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Blaming the Enlightenment

In 1815, people across Europe were sick of war and longing for peace. Disdain for social upheaval increased conservatism's appeal, and that appeal was served by a revival of religious devotions. Conservatives were blaming the French Revolution's excesses not only on the weaknesses in character and mind of revolutionaries but also the intellectual heritage of the Enlightenment, including the revolution's expressed ideals, "liberty, equality, fraternity." It was a false lumping together of many thinkers, including Voltaire and Rousseau. It was a blur of Thomas Paine and Robespierre as one person. Paine had opposed the execution of Louis XVI and the terror. Enlightenment thinkers had not been as enthusiastic for war or as nationalistic as many of France's revolutionaries, but no matter. Enlightenment thinkers were blamed for having rejected traditional God-appointed monarchism and the intellectual authority of the Church or church fathers. Immanuel Kant was among those singled out for criticism. He had insulted people who let authority figures do their thinking for them, describing them as children and calling on them to grow up.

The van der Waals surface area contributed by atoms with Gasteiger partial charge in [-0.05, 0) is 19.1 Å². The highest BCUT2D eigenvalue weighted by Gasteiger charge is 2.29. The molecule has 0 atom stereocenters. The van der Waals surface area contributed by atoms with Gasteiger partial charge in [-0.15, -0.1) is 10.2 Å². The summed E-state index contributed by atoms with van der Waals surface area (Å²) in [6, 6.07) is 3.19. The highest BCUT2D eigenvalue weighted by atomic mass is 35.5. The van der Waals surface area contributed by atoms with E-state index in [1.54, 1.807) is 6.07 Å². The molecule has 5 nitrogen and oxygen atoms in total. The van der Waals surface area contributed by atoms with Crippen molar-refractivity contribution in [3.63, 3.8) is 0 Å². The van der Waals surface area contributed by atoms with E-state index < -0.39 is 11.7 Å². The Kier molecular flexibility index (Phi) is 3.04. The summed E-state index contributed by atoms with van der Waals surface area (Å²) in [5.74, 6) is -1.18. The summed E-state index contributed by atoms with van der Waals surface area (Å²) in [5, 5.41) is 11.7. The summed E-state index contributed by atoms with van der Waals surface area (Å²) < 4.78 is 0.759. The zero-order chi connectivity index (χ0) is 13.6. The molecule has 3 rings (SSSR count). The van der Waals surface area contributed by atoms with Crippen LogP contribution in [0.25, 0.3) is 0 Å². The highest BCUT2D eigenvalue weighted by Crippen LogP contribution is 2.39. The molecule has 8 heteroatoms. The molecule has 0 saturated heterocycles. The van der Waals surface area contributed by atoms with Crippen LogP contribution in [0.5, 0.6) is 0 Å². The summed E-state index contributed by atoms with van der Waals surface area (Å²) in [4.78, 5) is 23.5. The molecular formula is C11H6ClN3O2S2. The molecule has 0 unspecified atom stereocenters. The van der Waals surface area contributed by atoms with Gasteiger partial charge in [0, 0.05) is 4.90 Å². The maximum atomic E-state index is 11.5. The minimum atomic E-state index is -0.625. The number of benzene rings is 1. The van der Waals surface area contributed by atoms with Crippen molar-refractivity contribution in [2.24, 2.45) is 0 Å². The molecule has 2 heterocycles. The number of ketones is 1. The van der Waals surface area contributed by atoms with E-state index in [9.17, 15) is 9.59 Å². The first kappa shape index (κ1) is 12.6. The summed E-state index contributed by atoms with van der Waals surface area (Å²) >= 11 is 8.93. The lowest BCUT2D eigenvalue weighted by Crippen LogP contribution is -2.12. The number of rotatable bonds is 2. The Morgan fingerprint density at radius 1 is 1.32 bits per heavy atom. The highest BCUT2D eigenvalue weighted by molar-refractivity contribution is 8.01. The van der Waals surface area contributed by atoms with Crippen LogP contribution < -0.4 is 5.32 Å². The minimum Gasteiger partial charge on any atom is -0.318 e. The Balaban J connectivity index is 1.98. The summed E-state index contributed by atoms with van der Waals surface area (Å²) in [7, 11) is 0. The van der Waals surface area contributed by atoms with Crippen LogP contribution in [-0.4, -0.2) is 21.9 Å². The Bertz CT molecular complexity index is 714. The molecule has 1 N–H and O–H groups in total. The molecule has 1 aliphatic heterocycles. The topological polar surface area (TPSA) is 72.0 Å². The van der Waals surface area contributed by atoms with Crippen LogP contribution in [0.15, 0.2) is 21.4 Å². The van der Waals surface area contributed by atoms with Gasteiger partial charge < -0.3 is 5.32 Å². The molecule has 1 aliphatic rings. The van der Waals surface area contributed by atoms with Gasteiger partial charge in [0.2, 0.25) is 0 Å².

On the continent of Europe the conservative diplomat and philosopher Joseph de Maistre (1754-1821) was one of the leaders expressing the idea that traditions had developed as they had because they were best. He saw monarchies as divinely sanctioned and the only stable form of government. According to de Maistre, attempts to justify government on rational grounds (as John Locke had) led to unresolvable arguments about the legitimacy and expediency of any existing government, and this in turn led to violence and chaos.

De Maistre described French intellectuals as instrumental in bringing about the Revolution, giving little credit to matters of economics and the kind of emotional outbursts of rebellion that had occasionally appeared in the world long before the French intellectuality he was criticizing existed. He led the charge that it was the rejection of Christianity by "rationalists" that was directly responsible for the French Revolution's disorder and bloodshed. For de Maistre, "man" was more brutal than the wolf and needed to be tamed by the awe of Christian devotion.

Another opponent of the French Revolution was Pius VII, pope from 1800 to 1823. Steven Hause and William Maltby in Western Civilization describe the Vatican as "a leader of the new conservatism." Pius VII, they write, "reestablished the Inquisition, and reconstituted the Index of prohibited books. Catholics were forbidden to believe that the Earth rotated around the Sun or to read Gibbon's The Decline and Fall of the Roman Empire. In the papal states, Pius annulled Napoleonic laws of religious toleration and reintroduced persecution of the Jews." note29

Pius called on Catholics to return to a religion based on faith and Christian mysteries. And there was the leading Catholic intellectual, René de Chateaubriand, who argued that people should reject rationalism because rationalism "rejected religious mysteries."